Pessimistic technology reporter Kevin Roose has a piece in Tuesday's New York Times with the disconcerting yet accurately representative headline, "How the Biden Administration Can Help Solve Our Reality Crisis." Pegged to the twin anxieties over right-wing conspiracy theories and violence, Roose's article contains one of the most blink-inducing paragraphs I have ever encountered in a respected journal:
Several experts I spoke with recommended that the Biden administration put together a cross-agency task force to tackle disinformation and domestic extremism, which would be led by something like a "reality czar."
Cue scores of snorting noises on Twitter about our new "Ministry of Truth."
"It sounds a little dystopian, I'll grant," Roose concedes. "But let's hear them out."
OK, let's. Harvard's Joan Donovan, research director of the Shorenstein Center on Media, Politics and Public Policy, joins the recent political-class chorus calling for a "truth commission," and pushes for the feds to have access to Facebook/Twitter/YouTube algorithms: "We must open the hood on social media so that civil rights lawyers and real watchdog organizations can investigate human rights abuses enabled or amplified by technology."
Stanford Internet Observatory disinformation researcher Renée DiResta advocates a centralized counter-conspiracy task force, because if federal agencies are doing that work separately, "you run the risk of missing connections, both in terms of the content and in terms of the tactics that are used to execute on the campaigns." Various pols and pundits propose rewriting Section 230 of the 1996 Communications Decency Act while using anti-trust threats to tame Big Tech; counter-extremism specialist Micah Clark plumps for a "social stimulus," and hate-group deprogrammer Christian Picciolini opts for the kitchen-sink approach: "We have to destroy the institutional systemic racism that creates this environment. We have to provide jobs. We have to have access to mental health care and education."
These thought bubbles may sound like unintentional self-parody to libertarian ears, but they are common both among the people who just re-took power in Washington and the knowledge workers who are glad they did. "We're going to have to figure out how we rein in our media environment so that you can't just spew disinformation and misinformation," Rep. Alexandria Ocasio-Cortez (D–N.Y.) warned on Jan. 13. A day earlier, PolitiFact founder Bill Adair and Duke professor Philip Napoli argued that President Joe Biden "should announce a bipartisan commission to investigate the problem of misinformation and make recommendations about how to address it. The commission should take a broad approach and consider all possible solutions: incentives, voluntary industry reforms, education, regulations, and new laws."
So merely as a matter of prevent defense, it's worth taking these ideas both seriously and literally. Starting with a point so obvious that only journalists and academics could miss it: Proposed changes to government policy should always be visualized with the opposing team in charge of implementation. Imagine as the anointer of a Reality Czar not Joe Biden, but President Ted Cruz, or President Tucker Carlson. You people do remember that the White House was the scene of insane meetings like this all of two weeks ago, right?
There are also several structural problems with tasking government to encourage and adjudicate society's net store of capital-T Truth. Politicians (such as Joe Biden and Kamala Harris) are incentivized to embellish their credentials, fictionalize their biographies, and misrepresent their records. Government agencies, given their druthers, would rather operate like the CIA—funding essentially guaranteed, details not available on request. As our resident Freedom of Information Act (FOIA) filer C.J. Ciaramella frequently reminds us, it's the norm for bureaucrats to "flout the spirit and, quite often, the letter of federal record law." And the last time Biden was in the White House, his boss left "a blueprint on how to suppress information and get away with it."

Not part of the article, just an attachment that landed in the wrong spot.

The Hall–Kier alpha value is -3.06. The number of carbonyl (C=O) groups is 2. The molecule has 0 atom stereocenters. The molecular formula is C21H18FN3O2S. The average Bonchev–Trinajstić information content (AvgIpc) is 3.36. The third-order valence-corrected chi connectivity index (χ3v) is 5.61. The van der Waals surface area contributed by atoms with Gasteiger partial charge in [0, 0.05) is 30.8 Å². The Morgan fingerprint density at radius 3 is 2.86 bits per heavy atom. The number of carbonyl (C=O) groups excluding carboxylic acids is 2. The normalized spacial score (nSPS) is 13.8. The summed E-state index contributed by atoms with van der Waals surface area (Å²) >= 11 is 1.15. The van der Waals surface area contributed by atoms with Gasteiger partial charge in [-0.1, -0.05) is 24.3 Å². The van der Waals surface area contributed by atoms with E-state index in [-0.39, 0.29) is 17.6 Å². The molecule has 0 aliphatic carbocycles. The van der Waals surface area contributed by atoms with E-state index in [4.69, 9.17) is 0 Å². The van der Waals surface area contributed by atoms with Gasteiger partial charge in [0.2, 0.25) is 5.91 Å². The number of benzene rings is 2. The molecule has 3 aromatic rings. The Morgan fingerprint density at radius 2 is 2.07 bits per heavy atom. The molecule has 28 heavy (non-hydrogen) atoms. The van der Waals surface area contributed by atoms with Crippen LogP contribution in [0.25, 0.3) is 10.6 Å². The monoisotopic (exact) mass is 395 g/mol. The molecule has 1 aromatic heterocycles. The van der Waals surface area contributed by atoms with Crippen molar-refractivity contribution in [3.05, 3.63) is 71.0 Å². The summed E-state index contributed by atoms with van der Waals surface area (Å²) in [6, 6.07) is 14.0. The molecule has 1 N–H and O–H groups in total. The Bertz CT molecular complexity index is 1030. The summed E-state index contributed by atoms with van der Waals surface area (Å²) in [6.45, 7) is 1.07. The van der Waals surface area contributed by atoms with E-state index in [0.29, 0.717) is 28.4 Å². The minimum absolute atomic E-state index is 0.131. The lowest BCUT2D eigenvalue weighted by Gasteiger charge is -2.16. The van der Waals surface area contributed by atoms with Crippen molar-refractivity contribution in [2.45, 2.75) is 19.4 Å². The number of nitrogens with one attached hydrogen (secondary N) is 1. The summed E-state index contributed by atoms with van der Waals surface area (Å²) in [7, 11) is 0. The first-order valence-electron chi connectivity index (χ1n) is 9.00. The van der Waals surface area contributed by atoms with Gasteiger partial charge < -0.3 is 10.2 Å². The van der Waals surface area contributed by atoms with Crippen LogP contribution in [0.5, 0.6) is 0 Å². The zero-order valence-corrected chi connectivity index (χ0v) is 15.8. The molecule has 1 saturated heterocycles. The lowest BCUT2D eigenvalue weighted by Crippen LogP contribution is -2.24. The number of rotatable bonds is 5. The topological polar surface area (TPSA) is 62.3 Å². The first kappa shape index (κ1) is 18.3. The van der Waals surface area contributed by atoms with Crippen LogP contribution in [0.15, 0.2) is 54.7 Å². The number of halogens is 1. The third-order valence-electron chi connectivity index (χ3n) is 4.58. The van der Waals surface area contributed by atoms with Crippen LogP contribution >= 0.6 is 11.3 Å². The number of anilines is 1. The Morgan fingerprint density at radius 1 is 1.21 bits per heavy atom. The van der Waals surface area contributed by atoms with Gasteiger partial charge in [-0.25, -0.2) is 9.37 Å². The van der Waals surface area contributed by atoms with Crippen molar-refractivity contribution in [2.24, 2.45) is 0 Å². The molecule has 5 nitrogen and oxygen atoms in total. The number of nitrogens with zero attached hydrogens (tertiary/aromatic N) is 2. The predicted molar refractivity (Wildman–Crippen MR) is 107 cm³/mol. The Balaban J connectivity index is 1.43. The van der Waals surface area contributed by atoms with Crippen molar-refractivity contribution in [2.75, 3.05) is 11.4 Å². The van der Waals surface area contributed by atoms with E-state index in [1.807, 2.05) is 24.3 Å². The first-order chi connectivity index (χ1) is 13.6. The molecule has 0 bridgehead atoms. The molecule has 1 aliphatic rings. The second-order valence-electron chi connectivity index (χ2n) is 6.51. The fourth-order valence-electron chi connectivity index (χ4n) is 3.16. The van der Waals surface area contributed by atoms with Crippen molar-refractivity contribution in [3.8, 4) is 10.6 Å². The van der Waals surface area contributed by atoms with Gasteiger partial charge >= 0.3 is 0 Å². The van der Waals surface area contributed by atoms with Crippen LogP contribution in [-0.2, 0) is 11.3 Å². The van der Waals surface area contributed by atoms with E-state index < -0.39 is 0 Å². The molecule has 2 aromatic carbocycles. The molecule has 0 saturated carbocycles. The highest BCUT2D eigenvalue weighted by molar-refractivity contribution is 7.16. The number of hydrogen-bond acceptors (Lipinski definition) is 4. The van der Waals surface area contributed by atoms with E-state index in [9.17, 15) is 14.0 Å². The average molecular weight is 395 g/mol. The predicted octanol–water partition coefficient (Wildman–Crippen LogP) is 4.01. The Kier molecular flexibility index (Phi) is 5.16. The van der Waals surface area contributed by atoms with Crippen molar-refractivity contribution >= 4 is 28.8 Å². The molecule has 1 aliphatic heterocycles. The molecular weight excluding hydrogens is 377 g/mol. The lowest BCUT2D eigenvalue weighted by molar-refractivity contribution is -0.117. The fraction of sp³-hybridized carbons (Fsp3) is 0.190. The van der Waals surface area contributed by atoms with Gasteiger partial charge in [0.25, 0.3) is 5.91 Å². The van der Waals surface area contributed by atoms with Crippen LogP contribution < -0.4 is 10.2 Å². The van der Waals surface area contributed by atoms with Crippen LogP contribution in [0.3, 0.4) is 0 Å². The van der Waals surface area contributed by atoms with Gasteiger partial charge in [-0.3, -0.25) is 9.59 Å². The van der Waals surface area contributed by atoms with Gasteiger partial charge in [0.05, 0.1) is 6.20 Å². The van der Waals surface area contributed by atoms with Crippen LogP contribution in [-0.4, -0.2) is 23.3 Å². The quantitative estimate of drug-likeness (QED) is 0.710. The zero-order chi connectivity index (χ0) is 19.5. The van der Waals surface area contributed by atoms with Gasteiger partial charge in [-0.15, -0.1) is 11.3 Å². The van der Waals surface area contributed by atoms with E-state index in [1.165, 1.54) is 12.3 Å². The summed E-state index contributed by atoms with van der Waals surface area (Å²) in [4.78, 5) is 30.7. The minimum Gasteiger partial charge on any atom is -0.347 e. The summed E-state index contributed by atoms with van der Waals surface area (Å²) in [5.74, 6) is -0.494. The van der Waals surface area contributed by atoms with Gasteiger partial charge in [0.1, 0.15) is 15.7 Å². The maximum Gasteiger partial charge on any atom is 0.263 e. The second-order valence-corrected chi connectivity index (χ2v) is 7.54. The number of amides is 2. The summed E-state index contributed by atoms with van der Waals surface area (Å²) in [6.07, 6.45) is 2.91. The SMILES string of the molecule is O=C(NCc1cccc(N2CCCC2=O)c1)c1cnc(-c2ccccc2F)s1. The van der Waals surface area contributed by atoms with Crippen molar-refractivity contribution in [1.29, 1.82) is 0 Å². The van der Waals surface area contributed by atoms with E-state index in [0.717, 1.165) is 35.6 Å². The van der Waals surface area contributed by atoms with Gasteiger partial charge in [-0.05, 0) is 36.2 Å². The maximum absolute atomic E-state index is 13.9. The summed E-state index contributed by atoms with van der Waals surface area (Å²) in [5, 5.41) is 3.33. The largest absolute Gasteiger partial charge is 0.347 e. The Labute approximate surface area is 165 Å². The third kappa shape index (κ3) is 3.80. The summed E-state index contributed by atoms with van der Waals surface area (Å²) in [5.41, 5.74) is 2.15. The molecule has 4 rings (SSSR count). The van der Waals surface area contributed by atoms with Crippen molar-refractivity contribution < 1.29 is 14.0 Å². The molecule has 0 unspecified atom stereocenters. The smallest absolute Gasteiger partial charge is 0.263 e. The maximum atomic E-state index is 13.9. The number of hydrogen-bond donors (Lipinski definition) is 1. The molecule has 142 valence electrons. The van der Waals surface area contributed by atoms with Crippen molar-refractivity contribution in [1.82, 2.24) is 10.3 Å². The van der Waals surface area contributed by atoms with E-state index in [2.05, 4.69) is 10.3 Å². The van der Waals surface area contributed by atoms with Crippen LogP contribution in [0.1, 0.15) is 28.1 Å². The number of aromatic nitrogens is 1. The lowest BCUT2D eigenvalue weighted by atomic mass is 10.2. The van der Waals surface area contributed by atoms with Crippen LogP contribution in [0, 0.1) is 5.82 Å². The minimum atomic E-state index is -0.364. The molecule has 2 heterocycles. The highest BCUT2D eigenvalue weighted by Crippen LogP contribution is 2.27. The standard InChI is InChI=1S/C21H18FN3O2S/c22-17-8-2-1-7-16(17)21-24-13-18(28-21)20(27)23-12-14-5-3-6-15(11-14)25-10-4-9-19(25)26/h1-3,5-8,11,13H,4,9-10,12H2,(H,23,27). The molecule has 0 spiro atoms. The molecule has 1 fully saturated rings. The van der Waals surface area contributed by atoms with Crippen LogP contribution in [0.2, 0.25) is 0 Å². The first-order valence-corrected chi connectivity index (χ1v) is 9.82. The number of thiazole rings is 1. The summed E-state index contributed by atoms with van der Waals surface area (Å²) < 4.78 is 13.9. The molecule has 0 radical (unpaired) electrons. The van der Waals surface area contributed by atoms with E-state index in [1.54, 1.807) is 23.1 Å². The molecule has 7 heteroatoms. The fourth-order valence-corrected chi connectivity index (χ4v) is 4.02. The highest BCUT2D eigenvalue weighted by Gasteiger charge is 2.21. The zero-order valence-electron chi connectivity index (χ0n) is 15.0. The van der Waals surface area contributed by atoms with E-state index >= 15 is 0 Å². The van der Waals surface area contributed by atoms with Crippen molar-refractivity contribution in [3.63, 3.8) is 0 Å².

Truth is but one of many interests grasping for the steering wheel on the ship of state, and its lobbyists are comparatively underpaid. Realpolitik, interest-group payouts, and paternalistic efforts to shape citizen behavior all warp the common use of language and fact.
There's a reason why U.S. officials can't gin up the courage to call the century-old Turkish genocide of more than 1 million Armenians a "genocide," yet are currently characterizing China's brutal, though non-mass-murderous, suppression of its Uighur minority with a G-word even while several human rights groups do not (see also: "states that sponsor terrorism"). The food pyramid and its antecedents have been many things, but revealed truth is not one of them. The Centers for Disease Control and Prevention, name-checked in Roose's article, changed its recommendations on masks based more on behavioral effects than science. War is a perpetual lie-making machine, and that includes the war on drugs.
The messy reality of overlapping bureaucracies and their conflicting interests may be one reason why pundit imagineers are tempted by "centralization" and the notion of a "czar." It's the eternal lure of a single magic wand. And about as childish.
"The knowledge of the circumstances of which we must make use," F.A. Hayek famously observed, "never exists in concentrated or integrated form but solely as the dispersed bits of incomplete and frequently contradictory knowledge which all the separate individuals possess." The more you centralize the processing and dissemination of knowledge, the greater the range and effect of potential error.